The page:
Extending on this, I'd say that my reasoning is that you should split files by logical group, and ensure that they stay on topic. It's quite easy when you look at the difference between a CSS or JS file. However, each of those can be split by topic / purpose. You'll then find that there's opportunity for reuse rather than duplication :-)
I do like that you mention that the notion of "many files" is mostly a human construct, and I agree fully :-D
AgentDenton is right in the sense that files in a program should be logically grouped.
To extend on Dian's awesome answer, the amount of files (or the splitting of files in a program) depends on what programming language you use and what the purpose of your program is. Generally speaking, in a production-ready application (or a service, etc), the program should be split into multiple files that are grouped together based on the behaviour they provide.
For example, if you are building an application that reads files into memory and then puts them in a database, it makes sense to split the multiple steps into files that are grouped accordingly (e.g you can have the file load step, the decoding step and the persistence step).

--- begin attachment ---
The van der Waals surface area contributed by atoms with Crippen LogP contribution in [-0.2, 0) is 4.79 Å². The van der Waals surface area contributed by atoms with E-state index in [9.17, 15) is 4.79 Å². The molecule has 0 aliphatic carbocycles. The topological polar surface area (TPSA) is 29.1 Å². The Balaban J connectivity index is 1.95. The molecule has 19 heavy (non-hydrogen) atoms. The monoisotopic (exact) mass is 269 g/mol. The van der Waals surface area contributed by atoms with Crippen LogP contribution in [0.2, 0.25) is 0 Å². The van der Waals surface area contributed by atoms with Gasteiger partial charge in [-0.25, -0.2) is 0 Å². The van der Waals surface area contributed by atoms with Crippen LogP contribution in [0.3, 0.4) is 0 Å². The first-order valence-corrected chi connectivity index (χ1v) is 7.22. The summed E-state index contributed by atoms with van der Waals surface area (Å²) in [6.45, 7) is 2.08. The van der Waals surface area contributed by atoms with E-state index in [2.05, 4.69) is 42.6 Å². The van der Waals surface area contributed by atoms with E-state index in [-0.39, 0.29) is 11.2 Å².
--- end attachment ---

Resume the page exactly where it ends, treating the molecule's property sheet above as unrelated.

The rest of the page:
It is quite important to get a feel for splitting up your program into multiple files so that (and quoting Dian here) it can "help you orient by dividing and delimiting". This also applies to functions, packages (or modules) etc. In object-oriented programming (think Java, C++) one good rule is the "single responsibility principle" which states that "every function, class (in our case file) or module should have responsibility over a single part of the functionality provided by the software". This is basically saying that in most cases (certainly not all or not in all programming languages) your files should do one thing only and do it well. Try using this rule the next time you code a small application and see if it helps your code become more readable and clean.
We're a place where coders share, stay up-to-date and grow their careers.
We strive for transparency and don't collect excess data.